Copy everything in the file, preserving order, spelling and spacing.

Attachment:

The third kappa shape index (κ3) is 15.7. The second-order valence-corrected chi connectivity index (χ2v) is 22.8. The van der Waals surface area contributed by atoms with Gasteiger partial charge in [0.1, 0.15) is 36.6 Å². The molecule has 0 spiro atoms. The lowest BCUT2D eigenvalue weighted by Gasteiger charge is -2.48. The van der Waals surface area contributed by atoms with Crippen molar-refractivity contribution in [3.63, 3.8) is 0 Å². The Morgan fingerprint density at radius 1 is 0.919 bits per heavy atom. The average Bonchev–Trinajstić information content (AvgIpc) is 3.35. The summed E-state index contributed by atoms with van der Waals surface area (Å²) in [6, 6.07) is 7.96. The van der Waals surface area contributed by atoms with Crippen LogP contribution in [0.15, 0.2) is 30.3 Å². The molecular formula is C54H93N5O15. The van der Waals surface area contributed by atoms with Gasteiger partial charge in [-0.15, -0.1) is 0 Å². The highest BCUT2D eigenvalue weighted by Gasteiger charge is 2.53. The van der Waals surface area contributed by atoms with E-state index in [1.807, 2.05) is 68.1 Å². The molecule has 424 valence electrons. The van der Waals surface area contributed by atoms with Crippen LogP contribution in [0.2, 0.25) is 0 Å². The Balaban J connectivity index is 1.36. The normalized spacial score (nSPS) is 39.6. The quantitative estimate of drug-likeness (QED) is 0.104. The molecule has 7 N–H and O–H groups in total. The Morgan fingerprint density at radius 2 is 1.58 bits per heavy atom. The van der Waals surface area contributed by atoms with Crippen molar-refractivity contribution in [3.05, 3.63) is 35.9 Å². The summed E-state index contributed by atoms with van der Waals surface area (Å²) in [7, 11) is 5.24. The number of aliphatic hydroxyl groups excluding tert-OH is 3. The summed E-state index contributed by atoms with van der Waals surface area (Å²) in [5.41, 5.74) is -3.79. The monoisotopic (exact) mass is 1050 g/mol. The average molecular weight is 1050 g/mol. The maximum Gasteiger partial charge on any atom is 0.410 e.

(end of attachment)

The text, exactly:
The third kappa shape index (κ3) is 15.7. The second-order valence-corrected chi connectivity index (χ2v) is 22.8. The van der Waals surface area contributed by atoms with Gasteiger partial charge in [0.1, 0.15) is 36.6 Å². The molecule has 0 spiro atoms. The lowest BCUT2D eigenvalue weighted by Gasteiger charge is -2.48. The van der Waals surface area contributed by atoms with Crippen molar-refractivity contribution in [3.63, 3.8) is 0 Å². The Morgan fingerprint density at radius 1 is 0.919 bits per heavy atom. The average Bonchev–Trinajstić information content (AvgIpc) is 3.35. The summed E-state index contributed by atoms with van der Waals surface area (Å²) in [6, 6.07) is 7.96. The van der Waals surface area contributed by atoms with Crippen LogP contribution in [0.15, 0.2) is 30.3 Å². The molecular formula is C54H93N5O15. The van der Waals surface area contributed by atoms with Gasteiger partial charge in [-0.15, -0.1) is 0 Å². The highest BCUT2D eigenvalue weighted by Gasteiger charge is 2.53. The van der Waals surface area contributed by atoms with E-state index in [1.807, 2.05) is 68.1 Å². The molecule has 424 valence electrons. The van der Waals surface area contributed by atoms with Crippen LogP contribution in [0.2, 0.25) is 0 Å². The Balaban J connectivity index is 1.36. The normalized spacial score (nSPS) is 39.6. The quantitative estimate of drug-likeness (QED) is 0.104. The molecule has 7 N–H and O–H groups in total. The Morgan fingerprint density at radius 2 is 1.58 bits per heavy atom. The van der Waals surface area contributed by atoms with Crippen molar-refractivity contribution in [3.05, 3.63) is 35.9 Å². The summed E-state index contributed by atoms with van der Waals surface area (Å²) in [7, 11) is 5.24. The number of aliphatic hydroxyl groups excluding tert-OH is 3. The summed E-state index contributed by atoms with van der Waals surface area (Å²) in [5.41, 5.74) is -3.79. The monoisotopic (exact) mass is 1050 g/mol. The average molecular weight is 1050 g/mol. The maximum Gasteiger partial charge on any atom is 0.410 e.